What has amazed many of us in Uganda is the total lack of thought given to the needs of locals. Is the project a threat or an opportunity to induce the sustainable development of a region with great potential?
Perhaps more importantly, among the dissenting voices, is the lack of mention of an uncomfortable reality: Through deforestation and poor fuel management, poverty is, in fact, far more environmentally destructive than any energy project. The East African Crude Oil Pipeline (EACOP) project actually represents an opportunity to help alleviate such wanton destruction of the environment in the region.
Are these factors taken into consideration by the well-meaning, but often ill-informed, members of the Western public? Rather than an environmental calamity, the proposed oil projects should be seen as a lifeline for Uganda to escape the cycle of poverty and embrace a cleaner, more sustainable future.
The wider picture
It was expected that the EACOP project would not please everyone. Indeed, an oil project has a direct environmental impact that can’t be denied, whatever the efforts made by the operators to mitigate them. However, the vicious and condescending tone dominating much of the media coverage regarding the EACOP extraction shows this is no usual protest, but part of a Western attitude that still sees Africa through a patronising lens, a primitive ‘Eden’ to be kept untouched.
Antiquated farming methods, lack of efficient energy sources, land scarcity and the absence of alternatives to subsistence agriculture are by far the biggest sources of environmental destruction in the region.
The truth is, more than 90% of Uganda’s population currently bases its livelihood on agriculture, fishing or forestry. Antiquated farming methods, lack of efficient energy sources, land scarcity and the absence of alternatives to subsistence agriculture are by far the biggest sources of environmental destruction in the region.
The country’s population has doubled since the beginning of the century, leading to a phenomenon of land scarcity. Fields needed for farming crops and grazing cattle are becoming insufficient, forcing locals to resort to deforestation and other practices of land clearing. In simpler terms, poor Ugandans need a lot of land to produce necessary food, which they will cook by burning whatever they can find.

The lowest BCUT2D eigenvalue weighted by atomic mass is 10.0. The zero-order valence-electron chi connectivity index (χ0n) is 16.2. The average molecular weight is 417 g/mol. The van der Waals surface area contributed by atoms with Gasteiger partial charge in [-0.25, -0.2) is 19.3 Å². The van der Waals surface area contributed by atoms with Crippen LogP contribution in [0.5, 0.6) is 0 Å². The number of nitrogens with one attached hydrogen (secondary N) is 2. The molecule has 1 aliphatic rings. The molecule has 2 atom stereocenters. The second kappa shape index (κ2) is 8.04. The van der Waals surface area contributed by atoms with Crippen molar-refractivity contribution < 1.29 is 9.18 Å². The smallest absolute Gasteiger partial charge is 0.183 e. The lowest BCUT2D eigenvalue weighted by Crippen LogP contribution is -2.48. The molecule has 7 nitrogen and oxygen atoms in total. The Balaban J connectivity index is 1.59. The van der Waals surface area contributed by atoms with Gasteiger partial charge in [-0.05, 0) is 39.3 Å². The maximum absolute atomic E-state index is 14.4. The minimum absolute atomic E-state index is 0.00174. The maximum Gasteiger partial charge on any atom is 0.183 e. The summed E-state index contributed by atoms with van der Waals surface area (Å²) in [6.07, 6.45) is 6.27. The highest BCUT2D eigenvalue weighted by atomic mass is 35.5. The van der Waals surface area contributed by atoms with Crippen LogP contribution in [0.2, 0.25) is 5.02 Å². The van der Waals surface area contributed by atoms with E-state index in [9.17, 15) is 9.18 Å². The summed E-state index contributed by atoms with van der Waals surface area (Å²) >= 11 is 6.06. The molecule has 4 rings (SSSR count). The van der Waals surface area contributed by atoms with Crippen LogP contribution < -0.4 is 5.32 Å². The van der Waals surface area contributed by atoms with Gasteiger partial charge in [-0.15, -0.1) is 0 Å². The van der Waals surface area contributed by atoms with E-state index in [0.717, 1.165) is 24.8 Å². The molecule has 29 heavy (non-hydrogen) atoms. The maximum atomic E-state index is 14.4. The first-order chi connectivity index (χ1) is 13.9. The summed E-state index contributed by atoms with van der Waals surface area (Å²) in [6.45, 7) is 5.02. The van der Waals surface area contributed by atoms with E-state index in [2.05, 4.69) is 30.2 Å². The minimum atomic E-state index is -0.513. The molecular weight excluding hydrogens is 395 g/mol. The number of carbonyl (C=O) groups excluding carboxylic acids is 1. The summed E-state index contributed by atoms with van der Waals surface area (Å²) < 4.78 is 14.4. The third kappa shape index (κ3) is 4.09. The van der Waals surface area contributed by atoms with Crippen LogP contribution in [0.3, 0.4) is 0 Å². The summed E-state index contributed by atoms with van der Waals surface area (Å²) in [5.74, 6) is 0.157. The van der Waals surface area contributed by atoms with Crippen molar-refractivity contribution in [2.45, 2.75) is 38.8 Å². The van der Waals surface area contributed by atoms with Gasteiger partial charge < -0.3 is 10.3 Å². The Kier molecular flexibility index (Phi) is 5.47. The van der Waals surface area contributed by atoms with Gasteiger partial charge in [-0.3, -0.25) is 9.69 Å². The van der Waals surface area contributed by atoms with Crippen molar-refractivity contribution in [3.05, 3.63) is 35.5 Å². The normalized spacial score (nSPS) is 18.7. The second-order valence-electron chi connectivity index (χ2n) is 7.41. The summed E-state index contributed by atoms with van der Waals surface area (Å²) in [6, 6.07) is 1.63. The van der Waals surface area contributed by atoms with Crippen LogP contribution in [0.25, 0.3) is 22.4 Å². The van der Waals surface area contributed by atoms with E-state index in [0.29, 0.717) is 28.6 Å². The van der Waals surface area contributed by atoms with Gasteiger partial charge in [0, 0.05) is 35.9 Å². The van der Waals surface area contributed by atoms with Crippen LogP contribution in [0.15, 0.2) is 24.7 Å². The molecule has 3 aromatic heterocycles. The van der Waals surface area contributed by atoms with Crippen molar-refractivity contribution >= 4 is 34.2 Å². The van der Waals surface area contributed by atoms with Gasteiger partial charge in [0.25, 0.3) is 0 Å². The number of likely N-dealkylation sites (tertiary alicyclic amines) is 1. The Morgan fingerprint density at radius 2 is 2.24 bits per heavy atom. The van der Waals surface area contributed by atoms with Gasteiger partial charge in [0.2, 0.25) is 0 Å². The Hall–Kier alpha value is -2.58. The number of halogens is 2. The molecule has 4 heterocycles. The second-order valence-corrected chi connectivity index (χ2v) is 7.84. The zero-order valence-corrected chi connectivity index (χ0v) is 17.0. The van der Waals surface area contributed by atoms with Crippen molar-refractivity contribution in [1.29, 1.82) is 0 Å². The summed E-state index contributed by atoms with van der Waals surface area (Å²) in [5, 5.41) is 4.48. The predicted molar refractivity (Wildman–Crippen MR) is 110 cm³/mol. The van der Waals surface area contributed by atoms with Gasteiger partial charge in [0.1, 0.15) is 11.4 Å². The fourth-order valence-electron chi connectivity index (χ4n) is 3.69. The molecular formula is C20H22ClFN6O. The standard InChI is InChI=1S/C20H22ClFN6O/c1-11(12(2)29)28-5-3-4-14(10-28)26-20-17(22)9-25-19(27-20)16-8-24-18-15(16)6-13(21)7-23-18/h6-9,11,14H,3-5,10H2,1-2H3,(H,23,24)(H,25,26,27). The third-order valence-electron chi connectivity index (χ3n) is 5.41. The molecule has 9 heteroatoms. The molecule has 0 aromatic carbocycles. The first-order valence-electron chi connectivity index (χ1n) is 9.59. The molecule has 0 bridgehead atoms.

The potential benefits of the oil and gas project to local Ugandans are huge. Since the beginning of the 21st century, Uganda’s economy has been on an upward, but constrained path of growth. The country sorely needs foreign currency on the back[drop] of a deeply-rooted trade deficit (no less than $4.6bn in 2021), with complicated access to primary sources of energy. For Ugandans, the project is not merely an industrial one, but, if done right, a massive step on the path to development.
The districts of Buliisa and Kikuube, […] where most of the extraction and processing [will] take place, were among the nation’s most inaccessible regions, virtually separated from the rest of the country. The “oil roads” […] built for the project are changing th[is] at a fast pace. Finally, being connected to the outside world offers locals access to new markets, new jobs and new opportunities.
Putting oil to good use
Obviously, it is of utmost importance that 21st century solutions are employed to make sure that industry, nature and human development can coexist. All the participating parties in this private-public venture have made strong assurances that the environmental and social impact of the project has been thoroughly scrutinised to hold the endeavour to the highest modern standards.
The answer to the important question of food security can be found in raising agricultural efficiency. Increased mechanisation, higher quality fertilisers and wide-scale electrification of farms are all fundamental transformations that need to take place.
Rather than attempting to block the project, Western organisations should help Ugandans overcome local institutional weaknesses…
[However], such a process is easier said than done in a country where less than half of the population [only has] basic access to electricity. By bringing cheaper energy and, maybe more importantly, […] nurturing local agricultural value chains through better infrastructure and local procurement, such projects can indeed foster rapid progress.
Rather than attempting to block the project, Western organisations should help Ugandans overcome local institutional weaknesses by supporting civil society organisations or by helping to define rules that guarantee […] better governance and revenue sharing. In the end, the real issue is how to better implement the project rather than falling for the binary logic of doing/not doing it.
From Norway to the Gulf States, plenty of the world’s regions have grown rich and stable from making smart use of their oil and gas reserves. There’s no reason why Africa should not be allowed to do the same.
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